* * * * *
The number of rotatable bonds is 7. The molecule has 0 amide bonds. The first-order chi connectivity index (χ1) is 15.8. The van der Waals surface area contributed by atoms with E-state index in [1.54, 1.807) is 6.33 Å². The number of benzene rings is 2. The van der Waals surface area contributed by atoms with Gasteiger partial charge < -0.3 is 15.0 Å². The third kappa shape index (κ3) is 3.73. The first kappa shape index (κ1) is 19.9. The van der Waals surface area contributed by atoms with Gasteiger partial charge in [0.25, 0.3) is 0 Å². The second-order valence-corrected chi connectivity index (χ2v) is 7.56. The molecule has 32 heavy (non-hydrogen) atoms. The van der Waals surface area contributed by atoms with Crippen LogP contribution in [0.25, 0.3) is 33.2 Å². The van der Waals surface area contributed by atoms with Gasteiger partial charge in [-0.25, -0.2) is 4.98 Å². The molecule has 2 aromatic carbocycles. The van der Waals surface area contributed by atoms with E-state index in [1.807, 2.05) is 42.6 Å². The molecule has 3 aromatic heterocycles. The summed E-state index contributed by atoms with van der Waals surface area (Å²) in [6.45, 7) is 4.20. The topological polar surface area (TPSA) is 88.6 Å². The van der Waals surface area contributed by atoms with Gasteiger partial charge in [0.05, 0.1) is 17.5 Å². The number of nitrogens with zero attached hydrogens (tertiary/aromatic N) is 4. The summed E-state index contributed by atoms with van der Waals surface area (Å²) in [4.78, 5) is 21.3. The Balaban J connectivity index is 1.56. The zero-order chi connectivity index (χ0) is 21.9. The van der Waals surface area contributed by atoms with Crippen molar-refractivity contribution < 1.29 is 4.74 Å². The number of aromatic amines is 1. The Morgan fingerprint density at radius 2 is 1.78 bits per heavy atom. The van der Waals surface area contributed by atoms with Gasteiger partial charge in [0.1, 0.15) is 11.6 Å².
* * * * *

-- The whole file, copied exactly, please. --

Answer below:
The number of rotatable bonds is 7. The molecule has 0 amide bonds. The first-order chi connectivity index (χ1) is 15.8. The van der Waals surface area contributed by atoms with E-state index in [1.54, 1.807) is 6.33 Å². The number of benzene rings is 2. The van der Waals surface area contributed by atoms with Gasteiger partial charge < -0.3 is 15.0 Å². The third kappa shape index (κ3) is 3.73. The first kappa shape index (κ1) is 19.9. The van der Waals surface area contributed by atoms with Gasteiger partial charge in [0.25, 0.3) is 0 Å². The second-order valence-corrected chi connectivity index (χ2v) is 7.56. The molecule has 32 heavy (non-hydrogen) atoms. The van der Waals surface area contributed by atoms with Crippen LogP contribution in [0.25, 0.3) is 33.2 Å². The van der Waals surface area contributed by atoms with Gasteiger partial charge in [-0.25, -0.2) is 4.98 Å². The molecule has 2 aromatic carbocycles. The van der Waals surface area contributed by atoms with E-state index in [1.807, 2.05) is 42.6 Å². The molecule has 3 aromatic heterocycles. The summed E-state index contributed by atoms with van der Waals surface area (Å²) in [6.45, 7) is 4.20. The topological polar surface area (TPSA) is 88.6 Å². The van der Waals surface area contributed by atoms with Gasteiger partial charge in [0.05, 0.1) is 17.5 Å². The number of nitrogens with zero attached hydrogens (tertiary/aromatic N) is 4. The summed E-state index contributed by atoms with van der Waals surface area (Å²) in [4.78, 5) is 21.3. The Balaban J connectivity index is 1.56. The zero-order chi connectivity index (χ0) is 21.9. The van der Waals surface area contributed by atoms with Crippen molar-refractivity contribution < 1.29 is 4.74 Å². The number of aromatic amines is 1. The Morgan fingerprint density at radius 2 is 1.78 bits per heavy atom. The van der Waals surface area contributed by atoms with Gasteiger partial charge in [0.1, 0.15) is 11.6 Å².